[00:05:44] Hunter: Yeah. The imaginative play, I feel like in so many ways, like I, I remember like mourning that when I grew out of it cuz it was like really, like in a lot of ways, like those are some of the best.

Years of your life to have this whole world that you can escape into and do whatever with my little ponies and and just like out in the backyard and running around with kids in the neighborhood and stuff like that. And I feel sad thinking about I feel sad thinking about kids these days, missing that, but that's a thing, right?

Like independent play has really decreased and there isn't there, there's like even research about this, right?

[00:06:24] Avital Schreiber Levy: Oh, there's a lot of evidence about that. Yeah. And there was a lot of different reasons for it, but the bottom line is that kids are hardly playing at all these days. We've gone from hours a day to barely an hour a day, if that.

So yeah, there's been a huge decrease and I'd love to go into some of the reasons, but it's really it's really a loss. It's really like a, I really call it a lost art, it's gone.

[00:06:48] Hunter: It really breaks my heart to think about that because I feel like that's like this. It's something that just builds this this sense of self, right?

And they, researchers talk about that. Like it builds a sense of, all those things like emotional regulation, self-awareness, all these things. But like, when I really think about it, like it really builds like this sense of knowing yourself. That's what I think of. Yeah.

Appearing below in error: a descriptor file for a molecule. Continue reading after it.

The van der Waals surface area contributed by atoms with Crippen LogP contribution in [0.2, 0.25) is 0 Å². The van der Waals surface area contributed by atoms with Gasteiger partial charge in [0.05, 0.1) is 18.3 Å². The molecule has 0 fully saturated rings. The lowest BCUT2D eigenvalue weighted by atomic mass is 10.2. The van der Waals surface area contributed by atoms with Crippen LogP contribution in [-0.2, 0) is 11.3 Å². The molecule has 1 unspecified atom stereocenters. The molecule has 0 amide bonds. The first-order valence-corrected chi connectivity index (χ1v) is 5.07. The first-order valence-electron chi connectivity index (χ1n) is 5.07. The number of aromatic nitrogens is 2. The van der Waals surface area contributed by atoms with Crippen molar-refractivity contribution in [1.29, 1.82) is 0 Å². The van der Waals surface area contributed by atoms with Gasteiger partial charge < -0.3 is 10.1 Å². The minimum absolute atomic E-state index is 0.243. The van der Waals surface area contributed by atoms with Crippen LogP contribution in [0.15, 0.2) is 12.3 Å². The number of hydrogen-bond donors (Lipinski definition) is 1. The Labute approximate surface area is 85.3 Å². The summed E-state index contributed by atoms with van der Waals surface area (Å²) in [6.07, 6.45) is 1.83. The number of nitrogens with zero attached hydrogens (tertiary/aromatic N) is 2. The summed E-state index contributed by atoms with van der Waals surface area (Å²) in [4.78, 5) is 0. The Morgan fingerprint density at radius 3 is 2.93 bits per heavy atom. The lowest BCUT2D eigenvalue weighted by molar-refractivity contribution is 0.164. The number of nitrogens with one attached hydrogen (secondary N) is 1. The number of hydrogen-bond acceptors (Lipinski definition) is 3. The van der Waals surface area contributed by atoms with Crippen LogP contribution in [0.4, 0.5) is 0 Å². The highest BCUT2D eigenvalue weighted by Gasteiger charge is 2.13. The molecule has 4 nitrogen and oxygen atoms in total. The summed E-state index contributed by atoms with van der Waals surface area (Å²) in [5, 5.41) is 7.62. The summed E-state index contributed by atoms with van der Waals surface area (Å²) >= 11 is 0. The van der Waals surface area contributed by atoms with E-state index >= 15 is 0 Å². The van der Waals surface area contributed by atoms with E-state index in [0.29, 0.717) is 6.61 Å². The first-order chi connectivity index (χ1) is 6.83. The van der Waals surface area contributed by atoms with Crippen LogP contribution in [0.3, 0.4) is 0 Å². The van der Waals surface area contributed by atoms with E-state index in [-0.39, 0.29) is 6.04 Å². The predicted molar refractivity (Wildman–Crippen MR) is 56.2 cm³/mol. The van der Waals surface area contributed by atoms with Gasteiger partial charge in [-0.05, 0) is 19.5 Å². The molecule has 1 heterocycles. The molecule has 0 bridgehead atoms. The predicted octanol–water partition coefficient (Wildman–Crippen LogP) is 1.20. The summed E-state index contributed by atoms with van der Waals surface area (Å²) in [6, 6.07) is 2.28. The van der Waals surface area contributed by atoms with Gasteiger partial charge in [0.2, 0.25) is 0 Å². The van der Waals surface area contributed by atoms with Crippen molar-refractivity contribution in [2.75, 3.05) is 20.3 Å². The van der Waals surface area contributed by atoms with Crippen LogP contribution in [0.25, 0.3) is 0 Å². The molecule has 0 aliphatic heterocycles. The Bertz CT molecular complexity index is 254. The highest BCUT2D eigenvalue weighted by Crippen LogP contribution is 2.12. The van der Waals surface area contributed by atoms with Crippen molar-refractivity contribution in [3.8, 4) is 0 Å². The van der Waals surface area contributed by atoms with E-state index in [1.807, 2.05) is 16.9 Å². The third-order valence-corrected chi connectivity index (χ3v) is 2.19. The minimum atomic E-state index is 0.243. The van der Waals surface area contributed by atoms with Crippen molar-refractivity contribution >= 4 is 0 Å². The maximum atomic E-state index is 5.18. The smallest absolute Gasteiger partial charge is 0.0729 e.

[00:07:10] Avital Schreiber Levy: There are so many documented benefits, and we have longitudinal studies with this, and it's from really it's just crazy because if you could bottle up these results and put them in a pill, people would be handing this out to kids like candy.

It's things like academic success, things like emotional regulation and the ability to, exercise your prefrontal cortex and your executive functions. It's things like social and emotional skills, vocabulary, physical strength just core strength and vestibular and balance and so many, so many of just the physical health results that come from free and autonomous and self-directed play.

And then also I really just think of it like free therapy, because kids will naturally visit all of their. Most difficult topics, all of their traumas, all of their challenges, they'll go straight to whatever's hurting them in their play. And it will be very healing and therapeutic.

In fact, often much more effective than having a conversation around it. Instead going, and that's why we have things like play therapy because it's really like these subconscious, backdoor to our children's brains is through their imagination. And if you think about it, all mammals play, The longer the childhood, the more time for play, the more time for learning.

So the bigger the brain, the more complex the species that always correlates with the longer childhood. Like really intelligent species have long childhoods and chil and humans have the longest childhood. And that's because we need to learn a lot in order to succeed in, in our species and play equals learning.